Iran plans to drop one of its Covid plans


Iran plans to abandon production of its Fakhravac Covid-19 vaccine due to lack of demand, its defense ministry announced on Tuesday. The other five national Covid vaccines could also be at risk, as the Iranians have shown they prefer imported vaccines.

Iran’s vaccines have been compromised by the health ministry’s decision to renege on its initial promises to purchase large amounts of doses from domestic manufacturers.

“We’re planning to end production, because who are we going to sell it to?” Ahmad Karimi, the director of the Fakhravac vaccination program, told Iranian media on Tuesday. He said about a million doses had been stored.

A day after the Defense Ministry announced its plans, the head of the National Food and Drug Agency promised to purchase three million doses of Fakhravac and another national vaccine. It was not clear whether this would affect the Defense Ministry’s decision to end production.

The Fakhravac vaccine had received emergency use authorization in Iran but was still in clinical trials for full approval, and the Defense Ministry, which developed it, was struggling to find enough participants for these trials.

Iran is among the countries hardest hit by the pandemic. The official death toll so far is around 125,000, but health officials and independent experts say the actual figure is several times higher. Chaotic planning, lack of transparency and the official refusal to lock down cities and impose quarantines at the start of the pandemic have resulted in a significant increase in infections, hospitalizations and deaths.

When the vaccines became available, Iranian officials said they would prioritize domestically-made vaccines, and health officials bragged about getting the entire population vaccinated by the end of the summer and to be able to export excess doses.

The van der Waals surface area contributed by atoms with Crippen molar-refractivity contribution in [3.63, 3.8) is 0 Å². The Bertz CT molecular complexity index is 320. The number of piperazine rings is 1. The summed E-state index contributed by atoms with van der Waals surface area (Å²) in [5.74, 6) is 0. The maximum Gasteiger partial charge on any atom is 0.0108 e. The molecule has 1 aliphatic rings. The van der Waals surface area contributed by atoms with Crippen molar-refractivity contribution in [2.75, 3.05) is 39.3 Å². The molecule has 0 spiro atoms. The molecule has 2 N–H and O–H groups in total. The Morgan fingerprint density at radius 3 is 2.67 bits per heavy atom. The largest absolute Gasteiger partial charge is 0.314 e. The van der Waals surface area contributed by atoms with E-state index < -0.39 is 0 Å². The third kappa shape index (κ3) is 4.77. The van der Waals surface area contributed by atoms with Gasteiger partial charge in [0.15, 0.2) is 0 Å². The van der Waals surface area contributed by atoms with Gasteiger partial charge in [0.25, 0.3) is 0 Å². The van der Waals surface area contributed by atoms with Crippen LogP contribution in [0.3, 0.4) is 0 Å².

The country’s supreme leader Ayatollah Ali Khamenei has banned coronavirus vaccines made in the US and UK, saying they were designed to harm Iranians – a move that many critics say , has caused Iran to fall behind on vaccinations and led to more illness and death from the virus. Iran has ramped up imports in recent months, and the health minister said around 120 million doses have been obtained from abroad.

About 59 percent of the 85 million Iranians have received at least one dose of the vaccine, and about 30 percent are fully immunized, according to official statistics; Iran is not yet giving full-scale recalls.

The Fakhravac vaccine is named after Mohsen Fakhrizadeh, Iran’s foremost nuclear scientist, who was assassinated by Israel in November 2020. It was developed by the research arm of the Ministry of Defense and received authorization for use from emergency in September, when a significant increase in cases in Iran began to relax.

Mr Karimi boasted at the time that the Defense Ministry would soon be producing 5 million doses of Fakhravac per day, but production never reached that level.

Mr Karimi said on Tuesday that the health ministry had failed to keep promises to purchase large quantities of domestic vaccines, a complaint other manufacturers have also raised.

“Unfortunately, due to the flood of imported vaccines, our policymakers are not paying attention to domestic vaccines,” said Abbas Ashtari, head of biologics at the Razi Research Institute, which produces a vaccine called CovPars.


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